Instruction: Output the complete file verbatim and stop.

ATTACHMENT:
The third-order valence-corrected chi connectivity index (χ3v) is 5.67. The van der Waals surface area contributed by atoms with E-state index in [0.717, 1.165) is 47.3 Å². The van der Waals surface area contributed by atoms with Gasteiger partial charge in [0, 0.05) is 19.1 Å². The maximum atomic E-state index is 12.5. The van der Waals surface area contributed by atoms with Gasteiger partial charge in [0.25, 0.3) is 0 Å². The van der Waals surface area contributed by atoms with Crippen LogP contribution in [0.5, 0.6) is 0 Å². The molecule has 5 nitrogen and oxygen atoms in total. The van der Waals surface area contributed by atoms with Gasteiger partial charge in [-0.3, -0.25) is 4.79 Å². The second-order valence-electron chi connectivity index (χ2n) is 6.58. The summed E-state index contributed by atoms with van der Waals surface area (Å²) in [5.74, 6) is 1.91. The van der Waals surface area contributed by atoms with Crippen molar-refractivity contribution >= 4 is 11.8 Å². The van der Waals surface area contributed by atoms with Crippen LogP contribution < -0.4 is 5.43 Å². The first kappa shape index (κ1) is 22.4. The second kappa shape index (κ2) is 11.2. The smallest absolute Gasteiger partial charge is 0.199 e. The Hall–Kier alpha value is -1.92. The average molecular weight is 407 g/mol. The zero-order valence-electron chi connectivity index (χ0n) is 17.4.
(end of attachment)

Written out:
The third-order valence-corrected chi connectivity index (χ3v) is 5.67. The van der Waals surface area contributed by atoms with E-state index in [0.717, 1.165) is 47.3 Å². The van der Waals surface area contributed by atoms with Gasteiger partial charge in [0, 0.05) is 19.1 Å². The maximum atomic E-state index is 12.5. The van der Waals surface area contributed by atoms with Gasteiger partial charge in [0.25, 0.3) is 0 Å². The van der Waals surface area contributed by atoms with Crippen LogP contribution in [0.5, 0.6) is 0 Å². The molecule has 5 nitrogen and oxygen atoms in total. The van der Waals surface area contributed by atoms with Gasteiger partial charge in [-0.3, -0.25) is 4.79 Å². The second-order valence-electron chi connectivity index (χ2n) is 6.58. The summed E-state index contributed by atoms with van der Waals surface area (Å²) in [5.74, 6) is 1.91. The van der Waals surface area contributed by atoms with Crippen molar-refractivity contribution >= 4 is 11.8 Å². The van der Waals surface area contributed by atoms with Crippen LogP contribution < -0.4 is 5.43 Å². The first kappa shape index (κ1) is 22.4. The second kappa shape index (κ2) is 11.2. The smallest absolute Gasteiger partial charge is 0.199 e. The Hall–Kier alpha value is -1.92. The average molecular weight is 407 g/mol. The zero-order valence-electron chi connectivity index (χ0n) is 17.4.